• Post Reply Bookmark Topic Watch Topic
  • New Topic

Overriding static method  RSS feed

 
Jitendra Jha
Ranch Hand
Posts: 92
  • Mark post as helpful
  • send pies
  • Quote
  • Report post to moderator


My understanding of static says that static methods cannot be overrriden but the compilation of the above code results in Overriding rule violation error
Why is this so?

Thanks,
Jitendra
 
Maneesh Godbole
Bartender
Posts: 11445
18
Android Eclipse IDE Google Web Toolkit Java Mac Ubuntu
  • Mark post as helpful
  • send pies
  • Quote
  • Report post to moderator
That is called method hiding.
More information here http://www.coderanch.com/how-to/java/OverridingVsHiding
 
Daniel Vlad
Greenhorn
Posts: 29
  • Mark post as helpful
  • send pies
  • Quote
  • Report post to moderator
I may be way off (since I'm only a beginner) but the first thing that jumped at me from your code is the fact that you made the doStuff() method from your subclass protected which as far as I know limits it's scope of visibility compared to the same method from your superclass. So that might be where you are getting an error from.

As for the overriding static methods, far as I know you cannot override them(at least not if you think from the perspective of how an overriden method should work in java) but if you do try to override you should not get a compiler error because of it.

But I am just a beginner so I might be wrong , I have a link bookmarked somewhere about how overriding static methods works in Java, if your problem isn't solved by the time i get back(have to go in like 30 seconds) I will try to find it and post it for you. It was something like "geekexplains blogspot" but i can't be sure.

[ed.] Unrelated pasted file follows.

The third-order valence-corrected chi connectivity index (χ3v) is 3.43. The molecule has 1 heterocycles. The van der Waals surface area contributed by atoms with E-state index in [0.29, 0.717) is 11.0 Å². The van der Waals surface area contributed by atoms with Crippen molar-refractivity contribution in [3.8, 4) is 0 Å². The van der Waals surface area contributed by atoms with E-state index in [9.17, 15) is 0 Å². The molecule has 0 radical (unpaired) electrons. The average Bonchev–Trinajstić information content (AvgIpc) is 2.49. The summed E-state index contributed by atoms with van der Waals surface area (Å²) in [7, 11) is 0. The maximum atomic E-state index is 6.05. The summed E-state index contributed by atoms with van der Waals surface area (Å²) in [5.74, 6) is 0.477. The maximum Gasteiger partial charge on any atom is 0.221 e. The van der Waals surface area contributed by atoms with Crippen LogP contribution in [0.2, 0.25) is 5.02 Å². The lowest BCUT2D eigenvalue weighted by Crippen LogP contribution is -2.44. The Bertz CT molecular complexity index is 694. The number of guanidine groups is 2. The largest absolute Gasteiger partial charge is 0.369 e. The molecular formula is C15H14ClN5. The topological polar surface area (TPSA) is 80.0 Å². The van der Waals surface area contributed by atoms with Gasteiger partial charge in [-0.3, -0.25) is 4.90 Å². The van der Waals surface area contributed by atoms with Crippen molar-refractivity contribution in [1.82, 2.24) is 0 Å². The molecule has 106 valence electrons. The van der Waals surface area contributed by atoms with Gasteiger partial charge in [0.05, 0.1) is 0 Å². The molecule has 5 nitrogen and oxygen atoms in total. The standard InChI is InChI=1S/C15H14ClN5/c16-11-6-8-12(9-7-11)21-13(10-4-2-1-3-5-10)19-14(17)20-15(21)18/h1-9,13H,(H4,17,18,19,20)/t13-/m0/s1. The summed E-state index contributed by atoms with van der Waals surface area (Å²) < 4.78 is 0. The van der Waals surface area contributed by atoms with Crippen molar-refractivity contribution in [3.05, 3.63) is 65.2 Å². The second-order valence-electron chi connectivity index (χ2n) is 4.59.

Campbell Ritchie
Marshal
Posts: 56570
172
  • Mark post as helpful
  • send pies
  • Quote
  • Report post to moderator
Daniel Vlad wrote: . . . I have a link bookmarked somewhere about how overriding static methods works in Java . . .
Please quote that link, and read it again carefully. As you have already been told, you can't override static methods, so you may have misread the webpage.
 
Daniel Vlad
Greenhorn
Posts: 29
  • Mark post as helpful
  • send pies
  • Quote
  • Report post to moderator
I said you cannot override them.

This is the link i meant: http://geekexplains.blogspot.com/2008/06/can-you-override-static-methods-in-java.html

When I said
if you do try to override you should not get a compiler error because of it
I meant what is explained in http://www.coderanch.com/how-to/java/OverridingVsHiding , namely: method hiding, but i was not aware of the terminology(sorry about that) and I was associating what was happening with re-declaring the method in the subclass. Also I was posting the reply with one foot out the door, since I was in a big hurry and by the time i managed to write the reply and submit it Maneesh had already posted a proper explanation( i was still in the writing stages of the reply by the looks of the time posted).
 
Jitendra Jha
Ranch Hand
Posts: 92
  • Mark post as helpful
  • send pies
  • Quote
  • Report post to moderator
Thanks to all of you.
The link of code ranch posted by "Maneesh Godbole" explains the concept which i already knew but the last paragraph was the part, i was really interested in...
That cleared everything.

Thanks again and regards,
 
Campbell Ritchie
Marshal